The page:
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Individual study: Cumulative effect of annually repeated passes of heavy agricultural machinery on soil structural properties and sugar beet yield under two tillage systems

Published source details

Koch H.J., Heuer H., Tomanova O. & Marlander B. (2008) Cumulative effect of annually repeated passes of heavy agricultural machinery on soil structural properties and sugar beet yield under two tillage systems. Soil and Tillage Research, 101, 69-77


This study is summarised as evidence for the intervention(s) shown on the right. The icon shows which synopsis it is relevant to.

Control traffic and traffic timing Soil Fertility

A replicated design in 2001-2006 on a silty-clay soil in Lower Saxony, Germany (Koch et al. 2008) found that subsoil structure was improved with no traffic/wheeling compared to repeated wheeling with present-day heavy agricultural machinery. The number of soil pores decreased under wheeling. Three adjacent fields were used, with sugar beet Beta vulgaris planted at a density of about 90,000 plants/ha. Cultivation of crops followed regional standards of good professional practice. Wheeling was carried out with a six-row self-propelled sugar beet tanker harvester and compared with an unwheeled control treatment. Soil penetration resistance was measured to 0.65 m in depth. After sugar beet sowing, undisturbed and disturbed soil core samples were taken in spring 2004-2006, from 0.05m to 0.6 m in depth. Water infiltration rate in the field was measured in May 2005 and 2006.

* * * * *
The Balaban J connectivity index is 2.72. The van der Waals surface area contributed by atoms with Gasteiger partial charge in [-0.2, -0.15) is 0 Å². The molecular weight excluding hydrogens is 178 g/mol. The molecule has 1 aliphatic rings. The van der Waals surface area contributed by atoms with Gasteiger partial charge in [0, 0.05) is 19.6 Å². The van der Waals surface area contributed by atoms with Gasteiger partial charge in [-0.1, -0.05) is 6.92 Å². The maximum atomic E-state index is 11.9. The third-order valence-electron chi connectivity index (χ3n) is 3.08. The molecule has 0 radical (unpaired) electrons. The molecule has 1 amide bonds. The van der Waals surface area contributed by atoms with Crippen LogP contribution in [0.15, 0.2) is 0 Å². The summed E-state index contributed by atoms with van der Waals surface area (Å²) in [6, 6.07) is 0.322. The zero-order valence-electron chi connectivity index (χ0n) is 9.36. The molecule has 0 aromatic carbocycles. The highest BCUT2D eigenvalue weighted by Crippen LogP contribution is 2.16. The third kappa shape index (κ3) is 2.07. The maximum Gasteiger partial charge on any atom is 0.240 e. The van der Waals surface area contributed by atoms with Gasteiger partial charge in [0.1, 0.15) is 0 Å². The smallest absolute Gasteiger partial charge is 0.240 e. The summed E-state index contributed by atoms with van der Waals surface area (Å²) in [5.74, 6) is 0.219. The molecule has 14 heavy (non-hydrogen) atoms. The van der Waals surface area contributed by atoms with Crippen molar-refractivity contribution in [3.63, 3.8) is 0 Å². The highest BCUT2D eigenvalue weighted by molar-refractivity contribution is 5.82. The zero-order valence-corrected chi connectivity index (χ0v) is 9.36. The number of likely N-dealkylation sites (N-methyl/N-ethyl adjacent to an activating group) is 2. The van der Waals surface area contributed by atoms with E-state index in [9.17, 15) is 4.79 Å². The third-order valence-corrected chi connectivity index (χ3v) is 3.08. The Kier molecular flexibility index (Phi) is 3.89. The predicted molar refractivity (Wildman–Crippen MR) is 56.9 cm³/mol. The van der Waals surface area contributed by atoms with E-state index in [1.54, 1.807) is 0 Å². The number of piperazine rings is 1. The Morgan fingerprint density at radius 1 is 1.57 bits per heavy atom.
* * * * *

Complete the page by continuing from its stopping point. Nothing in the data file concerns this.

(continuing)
Change tillage practices Soil Fertility

A replicated study in 2001-2006 on a silty-clay soil in Lower Saxony, Germany (Koch et al. 2008) found that adopting mouldboard ploughing reduced soil penetration resistance (0.5-1.0 MPa) compared to shallow tillage (1.5 MPa). Soil porosity under shallow tillage changed depending on the soil depth, but was uniform at all depths when under mouldboard ploughing. Shallow tillage reduced sugar beet yield (15 Mg/dm/ha) compared to mouldboard ploughing (19 Mg/dm/ha). Sugar beet Beta vulgaris was planted at a density of about 90,000 plants/ha in three adjacent fields. Cultivation of crops under shallow tillage or mouldboard ploughing followed regional standards of good professional practice. Soil penetration resistance was measured to 0.65 m depth in spring. After sugar beet sowing, undisturbed and disturbed soil core samples were taken in spring 2004-2006, from 0.05m to 0.6 m depth.